Reading Guide Questions
Please be aware that this discussion guide may contain spoilers!
- Most people think of economics as a dry subject matter concerning
monetary and fiscal matters. How does Freakonomics change this
- Freakonomics argues that morality represent the way we'd like
the world to work, whereas economics can show how the world really does
work. Do you agree?
- Freakonomics lists three varieties of incentives: social,
moral, and financial. Can you think of others?
- Freakonomics shows how the conventional wisdom is often
shoddily formed. What are some instances of conventional wisdom that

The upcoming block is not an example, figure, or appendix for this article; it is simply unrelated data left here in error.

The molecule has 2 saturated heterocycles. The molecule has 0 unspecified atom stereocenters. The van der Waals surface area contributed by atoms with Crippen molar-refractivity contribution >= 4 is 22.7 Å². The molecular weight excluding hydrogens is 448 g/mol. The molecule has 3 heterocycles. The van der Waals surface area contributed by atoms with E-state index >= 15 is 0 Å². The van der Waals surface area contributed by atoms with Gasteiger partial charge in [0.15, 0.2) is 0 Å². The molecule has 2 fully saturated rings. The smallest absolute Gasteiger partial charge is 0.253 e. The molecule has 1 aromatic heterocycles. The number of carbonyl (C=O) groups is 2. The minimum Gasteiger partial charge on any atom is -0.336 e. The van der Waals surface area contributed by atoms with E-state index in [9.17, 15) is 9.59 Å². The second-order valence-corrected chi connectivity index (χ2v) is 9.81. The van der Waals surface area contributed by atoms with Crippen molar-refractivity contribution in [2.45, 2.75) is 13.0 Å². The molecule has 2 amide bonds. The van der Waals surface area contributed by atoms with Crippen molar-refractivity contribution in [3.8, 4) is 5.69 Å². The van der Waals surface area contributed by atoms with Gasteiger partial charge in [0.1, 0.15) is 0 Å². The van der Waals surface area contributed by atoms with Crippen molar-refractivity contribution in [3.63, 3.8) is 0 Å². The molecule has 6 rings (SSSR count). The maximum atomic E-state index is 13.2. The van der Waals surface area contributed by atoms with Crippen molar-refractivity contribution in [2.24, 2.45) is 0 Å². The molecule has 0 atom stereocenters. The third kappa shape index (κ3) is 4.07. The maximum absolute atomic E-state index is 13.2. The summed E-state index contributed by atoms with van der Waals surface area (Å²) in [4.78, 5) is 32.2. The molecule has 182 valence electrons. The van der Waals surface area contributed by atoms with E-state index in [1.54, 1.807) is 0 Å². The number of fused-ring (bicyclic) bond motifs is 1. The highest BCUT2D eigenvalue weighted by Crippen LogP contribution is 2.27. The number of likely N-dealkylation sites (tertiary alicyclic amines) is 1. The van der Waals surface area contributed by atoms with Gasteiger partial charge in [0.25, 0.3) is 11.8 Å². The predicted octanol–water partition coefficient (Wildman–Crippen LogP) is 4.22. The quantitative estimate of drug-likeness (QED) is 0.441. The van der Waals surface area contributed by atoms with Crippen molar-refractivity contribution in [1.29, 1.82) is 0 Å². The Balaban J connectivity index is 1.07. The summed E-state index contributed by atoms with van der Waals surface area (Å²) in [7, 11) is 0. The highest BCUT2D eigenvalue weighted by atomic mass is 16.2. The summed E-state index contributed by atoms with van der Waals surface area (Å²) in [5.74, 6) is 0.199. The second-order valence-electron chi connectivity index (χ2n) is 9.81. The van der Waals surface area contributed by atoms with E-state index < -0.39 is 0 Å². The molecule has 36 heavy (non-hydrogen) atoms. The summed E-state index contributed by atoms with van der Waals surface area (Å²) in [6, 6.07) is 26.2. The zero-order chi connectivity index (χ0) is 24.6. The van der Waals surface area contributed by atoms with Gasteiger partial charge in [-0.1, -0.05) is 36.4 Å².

you've always doubted?
- Does it seem as though "experts" truly hold too much power in the
modern world, or are we lucky to have them?
- What are some issues in your daily life toward which you can apply
some Freakonomics-style thinking?
- What were some of the most convincing arguments put forth in
Freakonomics? What were some of the least convincing?
- How does the argument linking Roe v. Wade to a drop in crime change
your thinking about abortion?
- How does the view of parenting in Freakonomics jibe with your
- After reading Freakonomics, do you think that cheating is more
prevalent or less prevalent than you thought it was before you read the
Unless otherwise stated, this discussion guide is reprinted with the permission of Penguin.
Any page references refer to a USA edition of the book, usually the trade paperback version, and may vary in other editions.